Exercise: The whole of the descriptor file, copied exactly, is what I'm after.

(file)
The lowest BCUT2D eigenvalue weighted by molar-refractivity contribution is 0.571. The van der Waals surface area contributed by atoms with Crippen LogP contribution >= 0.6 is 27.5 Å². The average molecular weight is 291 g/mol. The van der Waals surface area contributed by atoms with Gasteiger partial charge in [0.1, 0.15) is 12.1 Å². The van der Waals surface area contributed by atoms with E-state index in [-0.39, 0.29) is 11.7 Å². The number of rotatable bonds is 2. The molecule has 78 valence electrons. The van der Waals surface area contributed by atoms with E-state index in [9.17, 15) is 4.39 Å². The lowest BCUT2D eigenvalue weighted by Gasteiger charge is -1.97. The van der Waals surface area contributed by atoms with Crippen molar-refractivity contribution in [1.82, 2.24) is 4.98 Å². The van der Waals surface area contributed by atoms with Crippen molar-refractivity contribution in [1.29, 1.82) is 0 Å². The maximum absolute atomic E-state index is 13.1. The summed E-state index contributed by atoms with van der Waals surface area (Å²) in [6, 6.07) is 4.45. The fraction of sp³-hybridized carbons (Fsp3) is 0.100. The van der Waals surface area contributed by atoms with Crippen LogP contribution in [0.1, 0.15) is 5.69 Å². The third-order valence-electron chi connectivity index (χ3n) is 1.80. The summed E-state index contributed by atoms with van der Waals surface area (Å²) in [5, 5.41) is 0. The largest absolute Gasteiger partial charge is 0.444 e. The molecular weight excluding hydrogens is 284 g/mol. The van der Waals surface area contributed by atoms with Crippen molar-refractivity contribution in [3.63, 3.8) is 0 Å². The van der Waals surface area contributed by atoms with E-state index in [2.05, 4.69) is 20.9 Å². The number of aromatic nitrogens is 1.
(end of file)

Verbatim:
The lowest BCUT2D eigenvalue weighted by molar-refractivity contribution is 0.571. The van der Waals surface area contributed by atoms with Crippen LogP contribution >= 0.6 is 27.5 Å². The average molecular weight is 291 g/mol. The van der Waals surface area contributed by atoms with Gasteiger partial charge in [0.1, 0.15) is 12.1 Å². The van der Waals surface area contributed by atoms with E-state index in [-0.39, 0.29) is 11.7 Å². The number of rotatable bonds is 2. The molecule has 78 valence electrons. The van der Waals surface area contributed by atoms with E-state index in [9.17, 15) is 4.39 Å². The lowest BCUT2D eigenvalue weighted by Gasteiger charge is -1.97. The van der Waals surface area contributed by atoms with Crippen molar-refractivity contribution in [1.82, 2.24) is 4.98 Å². The van der Waals surface area contributed by atoms with Crippen molar-refractivity contribution in [1.29, 1.82) is 0 Å². The maximum absolute atomic E-state index is 13.1. The summed E-state index contributed by atoms with van der Waals surface area (Å²) in [6, 6.07) is 4.45. The fraction of sp³-hybridized carbons (Fsp3) is 0.100. The van der Waals surface area contributed by atoms with Crippen LogP contribution in [0.1, 0.15) is 5.69 Å². The third-order valence-electron chi connectivity index (χ3n) is 1.80. The summed E-state index contributed by atoms with van der Waals surface area (Å²) in [5, 5.41) is 0. The largest absolute Gasteiger partial charge is 0.444 e. The molecular weight excluding hydrogens is 284 g/mol. The van der Waals surface area contributed by atoms with Crippen molar-refractivity contribution in [3.63, 3.8) is 0 Å². The van der Waals surface area contributed by atoms with E-state index in [2.05, 4.69) is 20.9 Å². The number of aromatic nitrogens is 1.